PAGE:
The mechanism inside is much the same as the O gauge counterpart- a 'mousetrap' style mechanism that is released by an impact to one side of the car- internal plastic projections on the car sides are caught by the unleashed sprung arm, to send them flying- this also throws off the roof. Snap!
A few key differences are present, however. The most obvious, when looking at the car (ignoring the sprung trucks, which were standard fare for Lionel HO during this car's production run) is the lack of a metal pin that is inserted into the roof to 'disarm' the car. Lionel must have wisely determined that a little metal pin would easily get lost, and might be finicky to insert into the car. Instead, under the car is a locking lever, which can be reached on the same side of the car used to trip the exploding feature. I would venture it's a much better system than what was used on the O gauge car.
Locked
"Armed"
The bit of metal that the lever "hooks" is the base of the rocking 'latch' that retains the sprung arm, until an impact to the target side pushes it inwards, releasing the arm.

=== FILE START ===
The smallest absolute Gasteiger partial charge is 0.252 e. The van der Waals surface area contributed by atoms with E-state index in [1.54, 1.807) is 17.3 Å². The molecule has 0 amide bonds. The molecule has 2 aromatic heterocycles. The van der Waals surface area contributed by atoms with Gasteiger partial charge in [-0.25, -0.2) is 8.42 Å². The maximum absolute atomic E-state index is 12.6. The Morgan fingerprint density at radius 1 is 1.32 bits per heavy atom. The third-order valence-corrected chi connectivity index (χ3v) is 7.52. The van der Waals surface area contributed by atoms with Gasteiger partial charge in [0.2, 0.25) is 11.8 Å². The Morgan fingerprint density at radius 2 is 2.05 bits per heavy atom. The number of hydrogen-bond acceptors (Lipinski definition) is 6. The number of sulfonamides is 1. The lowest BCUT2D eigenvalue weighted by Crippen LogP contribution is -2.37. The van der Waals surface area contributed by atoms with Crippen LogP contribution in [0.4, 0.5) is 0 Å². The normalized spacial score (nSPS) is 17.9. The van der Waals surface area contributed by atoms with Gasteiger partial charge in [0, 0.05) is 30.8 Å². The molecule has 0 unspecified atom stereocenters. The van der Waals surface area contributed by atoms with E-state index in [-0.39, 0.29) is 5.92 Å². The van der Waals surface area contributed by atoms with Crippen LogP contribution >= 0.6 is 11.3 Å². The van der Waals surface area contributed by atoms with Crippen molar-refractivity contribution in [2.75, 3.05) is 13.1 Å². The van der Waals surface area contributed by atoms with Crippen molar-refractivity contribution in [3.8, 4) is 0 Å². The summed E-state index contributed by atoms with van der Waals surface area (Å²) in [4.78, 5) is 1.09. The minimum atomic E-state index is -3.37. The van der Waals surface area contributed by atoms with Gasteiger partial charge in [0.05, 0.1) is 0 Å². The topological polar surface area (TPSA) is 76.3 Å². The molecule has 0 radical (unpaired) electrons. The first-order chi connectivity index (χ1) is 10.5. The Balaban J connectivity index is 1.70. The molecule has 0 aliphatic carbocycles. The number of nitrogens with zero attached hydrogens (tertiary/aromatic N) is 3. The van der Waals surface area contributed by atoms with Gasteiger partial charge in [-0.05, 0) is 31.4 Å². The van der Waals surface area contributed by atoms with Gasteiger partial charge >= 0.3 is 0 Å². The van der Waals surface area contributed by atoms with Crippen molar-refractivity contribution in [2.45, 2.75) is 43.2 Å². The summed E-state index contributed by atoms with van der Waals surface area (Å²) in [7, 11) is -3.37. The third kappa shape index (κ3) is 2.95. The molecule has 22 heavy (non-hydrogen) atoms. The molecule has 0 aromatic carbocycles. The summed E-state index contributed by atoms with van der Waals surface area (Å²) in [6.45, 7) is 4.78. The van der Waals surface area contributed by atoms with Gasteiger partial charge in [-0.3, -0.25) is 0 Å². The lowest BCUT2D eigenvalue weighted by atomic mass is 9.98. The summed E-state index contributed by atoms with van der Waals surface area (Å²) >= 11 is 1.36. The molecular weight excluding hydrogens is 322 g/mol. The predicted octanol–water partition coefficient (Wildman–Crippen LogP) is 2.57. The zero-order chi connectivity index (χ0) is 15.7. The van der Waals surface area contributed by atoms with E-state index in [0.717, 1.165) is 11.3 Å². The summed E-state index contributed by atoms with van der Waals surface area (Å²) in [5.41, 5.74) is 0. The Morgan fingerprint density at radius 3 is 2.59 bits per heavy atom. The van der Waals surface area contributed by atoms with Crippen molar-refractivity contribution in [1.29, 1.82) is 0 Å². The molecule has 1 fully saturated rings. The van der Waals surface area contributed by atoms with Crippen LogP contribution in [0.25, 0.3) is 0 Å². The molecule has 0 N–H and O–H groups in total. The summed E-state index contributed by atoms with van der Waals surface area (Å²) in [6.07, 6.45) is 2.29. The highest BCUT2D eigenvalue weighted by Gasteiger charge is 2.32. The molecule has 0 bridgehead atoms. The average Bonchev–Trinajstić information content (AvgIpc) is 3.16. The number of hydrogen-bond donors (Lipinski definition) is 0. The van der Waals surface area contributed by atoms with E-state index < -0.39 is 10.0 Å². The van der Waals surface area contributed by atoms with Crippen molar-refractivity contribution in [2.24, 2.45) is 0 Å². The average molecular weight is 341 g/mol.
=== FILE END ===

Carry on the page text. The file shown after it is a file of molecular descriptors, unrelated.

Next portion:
Here's how it looks from above:
The inner workings

I'd say there's no big surprises inside, some differences to the layout of the plastic projections that engage with the mechanism, but the basic function is identical to the O gauge car.
One last interesting difference between the HO model and the O, is that unlike O gauge cars, the 0847 (and presumably its successor, the 0847-100) has a bi-directional roof. There's no "wrong" way to fit it on! Without the need for a hole to drop the locking pin in, there's no need to make it a one-way fit.

Fortunately my car (as of this writing) still has both couplers, so that's one less thing to fuss with. I will clean the wheels, and the mechanism, to improve how well it rolls and how well the mechanism functions, but nothing major should be needed.